Millions left dangling by DWP call centres
Whose job is IT anyway?
Analysis Over 20m pleas for help made to Department for Work and Pensions (DWP) telephone call centres fell on deaf ears last year because it had a crap computer system and poorly trained staff, said the Public Accounts Committee today.
Edward Leigh MP, chairman of the PAC, said in a statement that he was "pleased" with the "progress" the DWP had made with improving the services of its call centres, but that there was room for improvement.
He was referring to just published the National Audit Office review of DWP contact centres serving pensioners, the jobless, the disabled and carers, which makes the point in their defence that most people would like to be able to deal with the government over the telephone when it suits them.
Yet "old and inflexible IT systems" and "fragmented business processes" and "a lack of communication between legacy IT systems" have made life difficult for department staff and the citizens they are employed to help.
This led to 21m people, 18.5m of whom were disabled callers, not being able to get through to government helpers on the telephone last year. Nearly half of all calls made to the DWP went unanswered.
This appears to be because the service transformation has been done from the outside in.
The merger of frontline DWP services into call centres was assisted by the implementation of customer relationship management (CRM) systems - that's the make-up, if you like: the IT system that prompts telephone staff say, "Thank you for calling Job Centre Plus, is there anything else I can help you with?" when the call is over.
But the CRM systems were not integrated with the existing computer systems that are the bones of the department - those systems that store and manipulate important data about people and the predicaments the DWP is supposed to assist.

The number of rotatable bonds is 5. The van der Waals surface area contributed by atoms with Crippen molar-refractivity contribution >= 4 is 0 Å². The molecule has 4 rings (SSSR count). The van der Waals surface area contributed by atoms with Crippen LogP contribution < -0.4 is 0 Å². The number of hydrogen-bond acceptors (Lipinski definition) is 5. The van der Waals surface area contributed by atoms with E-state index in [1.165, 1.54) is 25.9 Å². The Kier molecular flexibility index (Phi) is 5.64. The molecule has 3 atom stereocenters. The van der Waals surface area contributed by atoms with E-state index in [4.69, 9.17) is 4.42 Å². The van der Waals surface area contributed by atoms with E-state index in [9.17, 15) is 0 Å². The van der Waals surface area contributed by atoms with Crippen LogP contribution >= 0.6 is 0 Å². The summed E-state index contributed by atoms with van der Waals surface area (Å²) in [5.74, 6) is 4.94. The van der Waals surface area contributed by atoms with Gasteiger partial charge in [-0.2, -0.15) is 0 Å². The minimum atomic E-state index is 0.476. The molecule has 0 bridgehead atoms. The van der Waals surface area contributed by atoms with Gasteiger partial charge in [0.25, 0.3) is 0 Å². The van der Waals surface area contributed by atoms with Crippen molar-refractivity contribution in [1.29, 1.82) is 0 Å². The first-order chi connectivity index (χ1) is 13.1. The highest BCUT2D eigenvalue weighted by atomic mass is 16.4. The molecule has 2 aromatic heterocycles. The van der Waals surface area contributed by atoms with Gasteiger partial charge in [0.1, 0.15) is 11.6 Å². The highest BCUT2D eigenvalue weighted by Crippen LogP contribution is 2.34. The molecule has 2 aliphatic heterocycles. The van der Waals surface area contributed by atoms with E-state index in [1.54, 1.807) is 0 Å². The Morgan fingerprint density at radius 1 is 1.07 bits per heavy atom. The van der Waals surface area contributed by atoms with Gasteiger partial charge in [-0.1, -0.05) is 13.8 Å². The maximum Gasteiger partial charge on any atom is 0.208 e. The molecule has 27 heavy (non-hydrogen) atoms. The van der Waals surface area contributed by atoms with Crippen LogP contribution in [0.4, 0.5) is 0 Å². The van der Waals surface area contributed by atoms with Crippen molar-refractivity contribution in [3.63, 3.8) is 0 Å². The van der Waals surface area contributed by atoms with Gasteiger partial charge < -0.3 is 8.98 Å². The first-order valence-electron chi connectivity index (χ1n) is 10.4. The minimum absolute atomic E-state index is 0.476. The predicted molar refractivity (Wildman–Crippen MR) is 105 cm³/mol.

So the beauty is only skin deep, as has been the case with the supposed e-government transformation of local authorities, most of which has involved the implementation of expensive CRM systems that have yet to be properly installed.
Not only that, but the DWP transformation was managed by firefighters, as is usually the case with these projects.
Take, for example, the Jobcentre Plus call centre, which was kitted out with a new CRM system. Staff weren't trained to use it because of the disruption caused by the programme of redundancies the DWP imposed as a consequence of moving everyone to the call centre in the first place (14,860 redundancies across the department).
Elsewhere too, the organisational change necessary for the transformation was hashed. Call centre staff are made to follow scripts that are inadequate for all but the most average of enquiries. Calls cannot be passed between different areas of the department because they lack "common business processes".
This will all sound very familiar to anyone who read the House of Commons Foreign Affairs Select Committee report of IT incompetence at the Foreign and Commonwealth Office last week.
It reported that the implementation of the PRISM computer system required considerable organisational change that was bodged.
All this makes a nonsense of the government's recent habit of talking up its IT success stories at places like the Passport Office, as was done by the Home Secretary Charles Clarke in a recent Radio 4 interview.
This was also the line taken by Tony Blair's transformation tsar, Ian Watmore, at a recent conference. He slated the press for their obsessive preoccupation with government IT failures. They were overlooking success stories like the passport office, he said.
As it happens, expensive gremlins in the current passport system created such an embarrassment for the Passport Office that its boss was moved last summer to vow it would avoid making the same cock-ups when it starts installing its biometric system this year.
Watmore has put a lot of schemes in motion that may one day rectify the problems in UK.gov, but transformation is being managed to a political timetable that leaves no time for public service managers to catch up.
This is evidenced by the unending series of official reports on government IT and transformation bodges that say the same thing over and over again: the same mistakes are being made, which suggests a lack of honesty and cold scrutiny of unprecedented government expenditure on IT is doing taxpayers a disservice. ®